18 Feb Economic Downturn Threatens to Bring Down Marginalized People
George Fenton of the Center on Budget Policy and Priorities said it was “maddening” and “tragic” that the Child Tax Credit expansion had been allowed to expire. (Screenshot captured by Danielle Parenteau-Decker / The CC Pulse)
By Danielle Parenteau-Decker
The U.S. labor market is on a hot streak. Hundreds of thousands of jobs are being created each month. Great news, right? Not quite, says a panel of economic experts.
The panelists shared their perspective on the state of the economy now and for the year to come in a Jan. 20 Ethnic Media Services news briefing that asked the question “How Tight Will the Economic Squeeze Get in 2023?”
“You don’t have a recession when you have 500,000 jobs and the lowest unemployment rate in more than 50 years,” Treasury Secretary Janet Yellen said Feb. 6 on “Good Morning America,” referring to the 517,000 new jobs added in December and the 3.4% unemployment rate.
But the panelists were not so sure.
“We really do not know if there will be a recession,” said George Fenton, a senior policy analyst for the Center on Budget Policy and Priorities.
“A net gain of 225,000 jobs every month? Our economy cannot sustain that,” she said. “I’m not saying unemployment has to surge at all, but unemployment probably cannot stay where it is forevermore.”
And when the labor market does come down, Black men are particularly likely to suffer the consequences.
“The second the labor market turns and gets softer, Black prime-age men are the first and hardest to be hit, generally speaking,” Edelberg said. “And they’re the ones to very quickly see their unemployment rates rise and rise much faster and to much higher levels than white prime-age men.” (Prime age in labor is considered to be 25 to 54 years of age.)
“A softening in the economy is going to hurt marginalized people hardest and fastest,” she added.
Rakeen Mabud, chief economist of the Groundwork Collaborative, said it is important to not only keep unemployment low but to provide high-quality jobs, investment in infrastructure and sick leave.
Last year, inflation surged, and the Federal Reserve responded by raising interest rates — “its one basic, main tool when it comes to inflation,” Mabud said.
Pushing rates up is likely to bring the job market down, she said.
The rate hikes raise “the cost of borrowing, which has the effect of depressing unemployment,” Mabud said. “You’re going to see businesses start to lay people off or fire people.”
She said it is important to remember what is at stake.
“These are real lives we’re talking about,” she said. “These are real people’s jobs. These are real people struggling to put food on the table.”
Mabud also said the interest rate hikes don’t address the underlying causes driving higher prices.
“The reason why we have higher inflation today is not because people have too much money in their pockets or because they’re spending too much,” she said. “The reason we have inflation is because we have a system that was built by and for big corporations that has utterly failed to meet the needs of people in a moment of crisis.”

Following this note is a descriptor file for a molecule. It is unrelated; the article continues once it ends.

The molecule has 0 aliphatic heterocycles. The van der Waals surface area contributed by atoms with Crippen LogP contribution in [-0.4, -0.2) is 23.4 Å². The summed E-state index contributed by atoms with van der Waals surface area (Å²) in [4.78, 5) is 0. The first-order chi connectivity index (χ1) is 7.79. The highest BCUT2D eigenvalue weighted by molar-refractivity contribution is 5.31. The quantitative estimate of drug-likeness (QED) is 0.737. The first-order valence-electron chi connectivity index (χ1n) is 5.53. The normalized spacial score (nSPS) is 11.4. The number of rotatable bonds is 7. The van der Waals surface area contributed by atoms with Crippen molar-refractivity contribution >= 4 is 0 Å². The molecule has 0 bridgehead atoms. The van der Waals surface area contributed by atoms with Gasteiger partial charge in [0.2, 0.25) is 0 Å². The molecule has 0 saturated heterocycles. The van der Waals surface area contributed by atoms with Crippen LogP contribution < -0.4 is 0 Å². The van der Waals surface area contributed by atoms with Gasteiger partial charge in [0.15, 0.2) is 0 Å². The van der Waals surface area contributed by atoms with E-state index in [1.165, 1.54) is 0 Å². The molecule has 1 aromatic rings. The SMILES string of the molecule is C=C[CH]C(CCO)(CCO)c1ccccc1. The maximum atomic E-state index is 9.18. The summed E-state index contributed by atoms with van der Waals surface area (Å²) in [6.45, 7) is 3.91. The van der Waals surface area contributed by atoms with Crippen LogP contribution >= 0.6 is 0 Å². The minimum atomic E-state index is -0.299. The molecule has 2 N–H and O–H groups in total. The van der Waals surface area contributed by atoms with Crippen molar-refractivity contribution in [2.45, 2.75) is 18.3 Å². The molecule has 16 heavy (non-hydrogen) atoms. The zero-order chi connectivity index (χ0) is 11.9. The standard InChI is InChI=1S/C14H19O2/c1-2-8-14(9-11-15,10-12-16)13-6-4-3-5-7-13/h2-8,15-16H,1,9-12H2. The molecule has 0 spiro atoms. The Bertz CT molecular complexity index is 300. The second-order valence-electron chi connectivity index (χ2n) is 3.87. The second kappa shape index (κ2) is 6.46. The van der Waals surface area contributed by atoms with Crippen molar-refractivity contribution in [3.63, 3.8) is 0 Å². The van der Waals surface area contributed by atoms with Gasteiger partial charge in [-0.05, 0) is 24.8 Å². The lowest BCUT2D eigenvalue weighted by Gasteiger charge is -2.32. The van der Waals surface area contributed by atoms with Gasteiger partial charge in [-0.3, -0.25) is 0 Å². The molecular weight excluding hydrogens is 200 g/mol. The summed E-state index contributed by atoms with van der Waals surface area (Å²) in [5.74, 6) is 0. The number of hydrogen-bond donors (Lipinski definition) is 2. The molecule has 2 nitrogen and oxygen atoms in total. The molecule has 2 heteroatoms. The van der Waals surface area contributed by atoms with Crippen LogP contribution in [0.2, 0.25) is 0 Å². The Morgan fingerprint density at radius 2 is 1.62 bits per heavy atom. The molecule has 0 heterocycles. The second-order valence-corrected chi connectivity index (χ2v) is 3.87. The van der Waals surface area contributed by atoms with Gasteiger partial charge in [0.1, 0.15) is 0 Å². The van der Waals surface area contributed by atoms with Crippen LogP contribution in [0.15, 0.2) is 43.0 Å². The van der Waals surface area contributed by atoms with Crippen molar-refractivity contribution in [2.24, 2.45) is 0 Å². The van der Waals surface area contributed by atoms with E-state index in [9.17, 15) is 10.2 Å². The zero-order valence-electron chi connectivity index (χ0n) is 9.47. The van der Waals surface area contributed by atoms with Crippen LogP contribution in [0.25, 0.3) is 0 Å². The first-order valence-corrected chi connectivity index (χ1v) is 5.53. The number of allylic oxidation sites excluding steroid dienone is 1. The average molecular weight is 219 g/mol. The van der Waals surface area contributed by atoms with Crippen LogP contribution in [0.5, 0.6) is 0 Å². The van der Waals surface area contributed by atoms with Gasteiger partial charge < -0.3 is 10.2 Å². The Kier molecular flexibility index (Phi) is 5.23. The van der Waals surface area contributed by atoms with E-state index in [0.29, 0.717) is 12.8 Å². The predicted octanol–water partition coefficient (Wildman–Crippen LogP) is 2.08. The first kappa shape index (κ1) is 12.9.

She said Groundwork had listened in to hundreds of earning calls from corporations to their investors. What it “heard over and over again” was that “raising prices on consumers has been really, really good for business and hiding behind the curtain of inflation, the smokescreen of inflation has been a very effective strategy.”
Mabud called for an economy that puts people first.
“You cannot have a healthy economy unless the people who keep our economy going — workers, families, consumers … unless all of us are doing well,” she said.
Fenton said measures that were taken to help people weather economic troubles earlier in the pandemic — such as the expansion of the Child Tax Credit and unemployment insurance protections — need to be brought back.
The tax credit was temporarily changed to make more families eligible and to provide direct payments. That expansion helped drive child poverty to a historic low.
“It’s astounding, if you think about it,” Fenton said. “During that crisis, not only did child poverty not increase, but it was driven all the way down to about 5% lower than it has ever been in the United States.”
Then the expansion expired in December 2021. “Immediately and unsurprisingly, we saw millions of kids who were thrown back into poverty,” he said. “It’s kind of maddening; it’s tragic that this policy has expired.”
The way the credit normally works, it doesn’t help the children and families who could need it most.
Fenton said that without the expansion, there are some families with children who cannot get the credit because they “are deemed too poor.”
“Low-income families lose out because they do not have enough earnings to qualify for the full benefit,” said the Columbia University Center for Poverty and Social Policy in 2019. “Those left out are disproportionately children of color, those in families with young children, those with single parents, and those who reside in rural areas.
“This sounds upside-down,” Fenton said, “because it is.”
Mabud and Edelberg suggested the government could be doing a lot more.
“There is a very significant role for fiscal policy … to absolutely help people who are in financially fragile situations,” Edelberg said. “And then there is a harder and more significant role for policymakers to actually just make families in the United States more financially resilient and stronger so that they’re just on better footing and they have better long-term experiences in the labor market.”